Highlights this week: It's budget time! The budget is big news this week as Chancellor Philip Hammond announced plans to build an economy fit for the future for the next generation, while many have criticised it for failing to address the squeeze on household incomes.
We have an extensive Brexit update as MPs vote against retaining the EU Charter of Fundamental Rights in UK Law after Brexit; Backbench Labour MPs react angrily to their leadership helping to block a bid to keep the UK inside the EU single market and customs union; and Lisa Bryson, Principal Associate of Eversheds-Sutherland, answers complex questions regarding employees and immigration post-Brexit, providing valuable information to those affected by the cessation of the free movement of people.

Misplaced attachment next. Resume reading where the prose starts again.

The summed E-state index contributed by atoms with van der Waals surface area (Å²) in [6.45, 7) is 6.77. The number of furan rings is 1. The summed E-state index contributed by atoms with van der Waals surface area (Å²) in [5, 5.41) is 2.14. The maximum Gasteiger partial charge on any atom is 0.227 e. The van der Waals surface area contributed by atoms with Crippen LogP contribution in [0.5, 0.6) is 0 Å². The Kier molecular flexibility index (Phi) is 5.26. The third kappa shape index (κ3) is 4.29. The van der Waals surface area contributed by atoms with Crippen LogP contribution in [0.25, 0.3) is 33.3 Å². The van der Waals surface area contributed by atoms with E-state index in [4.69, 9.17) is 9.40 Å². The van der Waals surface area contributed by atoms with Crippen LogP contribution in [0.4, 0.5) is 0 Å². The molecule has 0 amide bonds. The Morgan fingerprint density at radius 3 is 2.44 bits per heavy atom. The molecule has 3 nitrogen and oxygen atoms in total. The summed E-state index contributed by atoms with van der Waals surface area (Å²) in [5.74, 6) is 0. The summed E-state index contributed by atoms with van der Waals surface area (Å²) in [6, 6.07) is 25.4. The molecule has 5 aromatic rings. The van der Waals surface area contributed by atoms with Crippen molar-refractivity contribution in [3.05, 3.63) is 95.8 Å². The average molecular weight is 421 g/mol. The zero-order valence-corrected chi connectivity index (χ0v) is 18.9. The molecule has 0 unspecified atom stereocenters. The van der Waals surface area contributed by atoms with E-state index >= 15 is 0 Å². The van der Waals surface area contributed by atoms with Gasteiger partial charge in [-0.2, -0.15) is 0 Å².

Also, the Northern Ireland Talent Development & Retention Forum, set up by Vibrant Talent Development to create a supportive hub in NI where people can come together to learn from each other and problem solve in the areas of talent attraction, acquisition, development and retention, invites you to attend an upcoming event entitled, ‘Equality, Diversity & Inclusion’ featuring guest speakers Barry Phillips (CEO of Legal Island & Founder of the NI Equality & Diversity Awards) and Eileen Chan-Hu (CEO of CRAICNI & Equality Commissioner) on December 11th in the Grand Opera House. See our 'Friends' section to find out more.
Uber B.V. and Others v Mr Y Aslam and Others  UKEAT/0056/17/DA
Keywords: Employment status; Workers v Self-Employed; Employment Rights; Contractual Documentation; Reality of Situation